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A look back at Intel Developer Forum 2009

by Sylvie Barak on 28 September 2009, 09:22

Tags: Intel (NASDAQ:INTC)

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Vintage champagne gone flat

If you've ever drunk expensive champagne which has been left in a glass for too many hours, you'll know what this year's Intel Developer Forum was like. One couldn't quibble with the quality, or say it wasn't comprised of valuable ingredients, but the fizz, sparkle and the bubbling excitement of previous years seemed to have gone flat, leaving a slightly unpleasant aftertaste of disappointment.

Intel may argue that the analogy is a little harsh for an IDF where a 22nm wafer was shown for the first time, a mobile Core i7 chip was launched and benchmarked as the fastest notebook platform on offer, where the almost-mythical Larrabee VPU was put on (ever-so-brief) display and where new technologies like Light Peak, Turbo Boost and the CE4100 media centre, based on Atom's Sodaville SoC, were launched.

And it's not as if we didn't ooh and ahh over the new Moblin 2.1 for MIDs and smartphones, or the Tangent Bay concept laptop with its four screens, including three mini-multitouch, embedded into the keyboard. But, even in its moments of triumph, the show failed to buzz.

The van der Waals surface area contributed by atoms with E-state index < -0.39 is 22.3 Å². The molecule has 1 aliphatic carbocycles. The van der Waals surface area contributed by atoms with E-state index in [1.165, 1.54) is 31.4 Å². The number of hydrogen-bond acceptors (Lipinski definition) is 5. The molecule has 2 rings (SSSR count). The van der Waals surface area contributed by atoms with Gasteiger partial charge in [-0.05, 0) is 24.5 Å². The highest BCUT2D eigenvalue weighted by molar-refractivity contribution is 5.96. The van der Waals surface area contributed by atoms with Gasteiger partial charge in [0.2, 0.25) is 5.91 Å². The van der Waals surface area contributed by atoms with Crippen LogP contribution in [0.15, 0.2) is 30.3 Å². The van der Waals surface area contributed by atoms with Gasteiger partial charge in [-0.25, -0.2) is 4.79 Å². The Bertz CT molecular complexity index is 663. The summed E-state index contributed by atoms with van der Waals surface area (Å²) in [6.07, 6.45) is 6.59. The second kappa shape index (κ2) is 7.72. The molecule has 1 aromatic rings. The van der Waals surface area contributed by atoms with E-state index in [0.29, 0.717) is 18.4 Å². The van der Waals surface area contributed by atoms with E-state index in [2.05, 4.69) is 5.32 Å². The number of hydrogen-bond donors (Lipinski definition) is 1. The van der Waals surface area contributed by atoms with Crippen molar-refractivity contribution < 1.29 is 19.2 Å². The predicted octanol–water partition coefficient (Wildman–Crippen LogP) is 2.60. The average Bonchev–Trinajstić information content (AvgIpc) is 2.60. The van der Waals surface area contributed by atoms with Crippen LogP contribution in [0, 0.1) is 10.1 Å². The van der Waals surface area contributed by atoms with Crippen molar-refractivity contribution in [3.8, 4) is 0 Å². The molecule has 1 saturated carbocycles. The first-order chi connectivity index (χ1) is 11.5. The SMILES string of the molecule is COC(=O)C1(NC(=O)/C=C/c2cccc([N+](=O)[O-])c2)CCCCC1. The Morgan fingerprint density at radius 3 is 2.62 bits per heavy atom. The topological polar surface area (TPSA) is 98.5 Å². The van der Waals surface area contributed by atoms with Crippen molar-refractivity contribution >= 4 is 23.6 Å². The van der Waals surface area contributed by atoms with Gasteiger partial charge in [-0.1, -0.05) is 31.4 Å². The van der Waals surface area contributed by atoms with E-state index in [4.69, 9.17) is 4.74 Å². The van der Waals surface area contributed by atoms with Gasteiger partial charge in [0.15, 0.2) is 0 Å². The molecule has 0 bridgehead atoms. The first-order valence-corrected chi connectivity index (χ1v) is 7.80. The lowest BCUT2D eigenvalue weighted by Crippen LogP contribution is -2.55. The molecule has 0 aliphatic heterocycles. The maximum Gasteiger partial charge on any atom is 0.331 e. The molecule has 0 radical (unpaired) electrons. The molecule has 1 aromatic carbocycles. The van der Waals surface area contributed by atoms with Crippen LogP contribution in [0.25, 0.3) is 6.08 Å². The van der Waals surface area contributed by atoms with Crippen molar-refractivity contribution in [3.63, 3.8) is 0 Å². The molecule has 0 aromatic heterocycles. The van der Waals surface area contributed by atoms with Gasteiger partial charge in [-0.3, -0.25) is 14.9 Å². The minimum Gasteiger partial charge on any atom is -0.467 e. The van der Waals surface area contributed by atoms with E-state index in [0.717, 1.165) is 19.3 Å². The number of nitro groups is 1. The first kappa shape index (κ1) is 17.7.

Missing person's alert

Where was that "je ne sais quoi," people asked each other as they shuffled through the vast, quiet halls of the Moscone Center. Had it left the building along with IDF founding father Pat Gelsinger?

Certainly, many thought so, and the former executive vice president's absence was highlighted by the numerous "where's Pat?" messages scrawled all over Intel's technology of tomorrow whiteboards.

Gelsinger wasn't the only bigwig missing, either. Craig Barrett's retirement back in May 2009 seemed to have left a massive hole where Intel's philanthropic heart should have been.

This year there was no talk of micro internet loans to Third World countries, no pictures of a smiling Barrett helping Peruvian schoolchildren do their homework on Intel classmates, no talk of pushing technology forward for the sake of the young/old/sick/poor or disadvantaged.

Not that Intel isn't doing those things, but the firm obviously didn't feel these subjects were worthy of discussion at its own developer forum, something we find a great shame, as it is ultimately developers who need to be motivated to create those self-same helpful technologies Barrett globetrotted so tirelessly around to support.